Posted: May 18, 2014 2:04 pm
by DavidMcC
Rumraket wrote:Relatedly:
http://www.plosgenetics.org/article/info:doi/10.1371/journal.pgen.1004351
The Case for Junk DNA
Alexander F. Palazzo , T. Ryan Gregory

Overview

With the advent of deep sequencing technologies and the ability to analyze whole genome sequences and transcriptomes, there has been a growing interest in exploring putative functions of the very large fraction of the genome that is commonly referred to as “junk DNA.” Whereas this is an issue of considerable importance in genome biology, there is an unfortunate tendency for researchers and science writers to proclaim the demise of junk DNA on a regular basis without properly addressing some of the fundamental issues that first led to the rise of the concept. In this review, we provide an overview of the major arguments that have been presented in support of the notion that a large portion of most eukaryotic genomes lacks an organism-level function. Some of these are based on observations or basic genetic principles that are decades old, whereas others stem from new knowledge regarding molecular processes such as transcription and gene regulation.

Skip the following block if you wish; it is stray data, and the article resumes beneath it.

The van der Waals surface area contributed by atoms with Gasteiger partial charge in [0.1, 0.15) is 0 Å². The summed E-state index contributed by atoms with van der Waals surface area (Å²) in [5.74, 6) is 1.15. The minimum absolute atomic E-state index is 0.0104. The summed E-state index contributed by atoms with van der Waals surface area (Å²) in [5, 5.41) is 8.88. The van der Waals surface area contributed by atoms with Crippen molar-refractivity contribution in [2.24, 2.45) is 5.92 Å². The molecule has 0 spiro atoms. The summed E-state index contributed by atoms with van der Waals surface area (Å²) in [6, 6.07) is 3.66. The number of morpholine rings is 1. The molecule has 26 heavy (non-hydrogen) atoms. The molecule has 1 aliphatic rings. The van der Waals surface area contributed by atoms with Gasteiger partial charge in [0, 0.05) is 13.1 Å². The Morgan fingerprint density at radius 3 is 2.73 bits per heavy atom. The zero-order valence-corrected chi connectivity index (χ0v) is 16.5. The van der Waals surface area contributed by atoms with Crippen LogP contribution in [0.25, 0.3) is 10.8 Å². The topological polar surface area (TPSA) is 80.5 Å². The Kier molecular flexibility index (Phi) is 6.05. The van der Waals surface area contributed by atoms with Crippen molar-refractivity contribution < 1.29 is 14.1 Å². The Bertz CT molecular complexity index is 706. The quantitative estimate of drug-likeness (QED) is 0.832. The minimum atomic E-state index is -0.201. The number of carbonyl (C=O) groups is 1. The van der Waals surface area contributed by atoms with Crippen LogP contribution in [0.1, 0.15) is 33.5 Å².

The junk-DNA concept IS NOT AN ARGUMENT FROM IGNORANCE.

Indeed, not!
AFAIK, the main category of "junk DNA" refers to sequences that make up the chromatin "packaging" that wraps round the actual genes most of the time. This has the important function of helping to prevent "accidental" gene expression. Genes can only be expressed after the chromatin around them has "fluffed up". This should be seen as funtional DNA, even though it is not active in terms of translating into any RNA, because it could easily be fatal to a multicellular organism if any particular cell expresses any inappropriate genes at a significant level. Thus, "junk DNA" is a misnomer in any case, and should have been abandoned long ago, perhaps in favour of something like "permanently silent DNA", or whatever.